Tuesday was my quarterly cancer check-up, and we had decided some weeks prior to celebrate the occasion with fried chicken and champagne, a special gift bottle from Sue, a lovely lady and friend at the gym. Fried chicken has become a rare and special meal for me, given the low regard that fried foods must hold in my nutritional pyramid. And champagne because – well, it’s still thee beverage for a Special Occasion.
We made this decision to cheer my Jan 7 check-up – regardless of its outcome — because:
- Test results indicating ‘no evidence of disease’ (NED) would warrant a celebration of two years with no evidence of disease.
- Test results reporting a recurrence of cancer would still prompt an appreciation for the 21 months that I was cancer-free.
Either way, NED or no, Sue’s champagne and the Colonel’s chicken would speak to us on a milestone day. Odd, yes, but not all of life’s choices are even.
So that’s what we did, we savored our fried chicken and hoisted our glasses of champagne. But what, exactly, did we celebrate?
As I’ve written, PSA test results tell me how I’m doing in my contest with cancer, and PSA levels of less than 0.03 are considered ‘undetectable’ – no evidence of disease. Higher than 0.03 is a pisser, as I experienced with my first recurrence of cancer from mid-2010 to mid-2011. So what to make of test results that come back at exactly 0.03?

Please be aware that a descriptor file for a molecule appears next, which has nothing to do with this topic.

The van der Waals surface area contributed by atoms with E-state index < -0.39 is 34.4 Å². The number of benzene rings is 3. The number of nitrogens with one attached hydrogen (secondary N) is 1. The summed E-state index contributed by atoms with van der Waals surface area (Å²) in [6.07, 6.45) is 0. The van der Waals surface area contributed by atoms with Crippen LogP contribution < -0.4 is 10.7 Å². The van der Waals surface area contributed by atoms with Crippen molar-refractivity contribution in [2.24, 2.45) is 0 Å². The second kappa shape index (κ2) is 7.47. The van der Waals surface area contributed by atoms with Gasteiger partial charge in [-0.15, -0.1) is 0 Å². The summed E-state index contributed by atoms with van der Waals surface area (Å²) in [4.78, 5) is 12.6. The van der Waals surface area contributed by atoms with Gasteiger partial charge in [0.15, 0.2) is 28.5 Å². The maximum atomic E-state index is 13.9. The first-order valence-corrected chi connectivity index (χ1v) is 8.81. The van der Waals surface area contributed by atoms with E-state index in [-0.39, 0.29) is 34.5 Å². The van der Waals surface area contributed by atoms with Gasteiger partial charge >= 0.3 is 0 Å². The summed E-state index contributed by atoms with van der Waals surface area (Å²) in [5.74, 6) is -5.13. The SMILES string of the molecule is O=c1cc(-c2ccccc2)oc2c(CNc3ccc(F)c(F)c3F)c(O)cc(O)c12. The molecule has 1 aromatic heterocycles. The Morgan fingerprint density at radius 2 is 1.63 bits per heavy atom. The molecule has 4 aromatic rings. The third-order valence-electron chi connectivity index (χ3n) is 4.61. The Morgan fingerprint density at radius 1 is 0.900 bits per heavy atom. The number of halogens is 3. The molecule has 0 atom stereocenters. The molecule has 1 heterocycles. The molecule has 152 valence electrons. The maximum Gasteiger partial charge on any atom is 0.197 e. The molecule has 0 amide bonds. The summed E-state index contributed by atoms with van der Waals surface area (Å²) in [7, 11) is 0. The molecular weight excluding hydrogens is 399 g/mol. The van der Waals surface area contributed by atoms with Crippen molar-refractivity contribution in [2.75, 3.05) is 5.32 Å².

For that’s what the number was last Tuesday: 0.03. Call it barely detectable or call it essentially undetectable.
Either way, I confess to having the mean reds over this outcome. I had hoped – Oh, how I had hoped! – to be no evidence of disease: to be two years’ NED as I approach the seventh anniversary of my diagnosis, that would have been huge to me. Still, I can’t call it ‘bad’ news, because it certainly could have been (much) worse. ‘Borderline’ thus seems to me to be the appropriate label, the descriptor that, for now, best applies. Not really good, not really bad; neither here nor there but on the border between. So we’ll check me again in July to see what’s more, and then we’ll proceed as necessary.
“Thrilled to hear u are still celebrating,” daughter Stephanie texted in response to my PSA news. “Enjoy life!”